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Noxious habit is linked to one out of every five deaths.

April 1, 2011 12:00 am

Dr. Christopher Lillis
Do I really need to write about smoking?

You’d think there wouldn’t be any need to talk about the ill effects of lighting up. We’ve known for decades that smoking is dangerous, and it has been illegal to sell cigarettes to minors since 1992.

Yet 22 percent of Americans still light up, and smoking remains the leading cause of preventable death in our country—linked to one in five deaths each year. So why are so many people still smoking?

Nicotine, a powerful ingredient in cigarettes, is thought to be as addictive as heroin. It triggers a release of dopamine, the pleasure transmitter in our brains. Dopamine is also released with great food, sex, cocaine and amphetamines. (Sounds like a party!) This can be particularly problematic for those who start smoking early.

Studies have shown that those who start smoking prior to the age of 18—or even worse, before 16—have an incredibly difficult time quitting later in life. They are half

as likely to successfully quit.

The addiction becomes hard-wired into our brains at a young age, since our brains are still developing into our early 20s.


One of the most difficult things I have to do as a physician is explain to someone with emphysema how they will have to accept their “new normal.” Emphysema is a smoking-related lung problem that makes

it very difficult for people to breathe.

In medicine, we refer to it as “air hunger.” If you want to know what it feels like, put a clip on your nose so no air can pass through, and try to breathe only through a straw. Then imagine thick mucous in your throat and lungs that you cannot clear—all the time.

Then imagine coughing every day and feeling out of breath by simply walking across the living room. And then try wearing a portable oxygen tank that you need to carry with you everywhere you go.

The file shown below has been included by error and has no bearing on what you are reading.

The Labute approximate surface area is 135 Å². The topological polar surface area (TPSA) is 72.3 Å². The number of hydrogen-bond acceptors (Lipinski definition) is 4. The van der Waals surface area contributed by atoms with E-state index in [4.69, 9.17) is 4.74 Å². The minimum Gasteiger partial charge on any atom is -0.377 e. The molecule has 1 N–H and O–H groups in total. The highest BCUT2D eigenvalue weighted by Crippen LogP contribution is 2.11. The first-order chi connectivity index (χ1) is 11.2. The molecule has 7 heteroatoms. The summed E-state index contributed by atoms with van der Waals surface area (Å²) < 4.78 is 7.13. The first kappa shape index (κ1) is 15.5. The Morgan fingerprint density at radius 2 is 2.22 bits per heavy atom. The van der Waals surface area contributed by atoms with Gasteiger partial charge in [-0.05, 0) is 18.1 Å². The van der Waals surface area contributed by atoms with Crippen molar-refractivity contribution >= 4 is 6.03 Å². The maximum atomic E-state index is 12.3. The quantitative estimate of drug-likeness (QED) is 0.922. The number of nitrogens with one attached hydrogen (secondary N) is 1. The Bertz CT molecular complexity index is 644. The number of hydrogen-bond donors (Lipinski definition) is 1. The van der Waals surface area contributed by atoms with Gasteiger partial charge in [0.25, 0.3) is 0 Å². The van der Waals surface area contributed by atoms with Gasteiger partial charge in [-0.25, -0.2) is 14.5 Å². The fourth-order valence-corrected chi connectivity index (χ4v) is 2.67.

I feel so sorry for my patients with emphysema, because no matter what medicines I use to try to help, this is their new reality. Lung cancer—which is also strongly linked to smoking and can lead to significant suffering—almost sounds more appealing.


For a Virginian who smokes one pack per day, quitting smoking means $1,800 saved every year.

It’s a bargain, at a few hundred dollars, to buy the medications that help you quit smoking. (See the sidebar below for some ways to get help quitting.)

The personal savings from quitting pale in comparison with the societal costs of smoking. It is estimated that the U.S. pays $100 billion a year to care for smoking-related illnesses. That’s some serious walking-around money!


If you quit smoking, the carbon monoxide levels in your blood will return to normal in 12 hours. Within months, you should cough less and breathe easier.

Within one year, your risk of heart disease will be cut in half compared with those who continue to smoke. Within 10 years, your risk of lung cancer will be cut in half compared with smokers.

Now that I have convinced you to quit, grab a calendar and pick a quit date. Throw out all your cigarettes, matches and lighters on your quit date. Tell your family and friends you are quitting.

Consider talking to your doctor about prescription medicines that can help, or buy over-the-counter nicotine gum or nicotine patches to blunt your cravings. Buy some sugar-free lollipops or gum to use any time you think about picking up a cigarette.

And consider contacting a support organization listed in the sidebar.

Make your plan to quit today, and you won’t smell like an ashtray or have yellow teeth or that sexy cough anymore, nor will you poison everyone around you with radiation-laden, chock-full-o-arsenic secondhand smoke.

Dr. Christopher Lillis is an internist

with Chancellor Internal Medicine

in Fredericksburg. He can be reached at healthyliving@freelance

Here are some resources you can reach out to for support with quitting smoking: -- Mary Washington Hospital Support Group: 540/741-2150 -- Virginia Department of Health: 800-Quit-Now (800/784-8669) -- -- --

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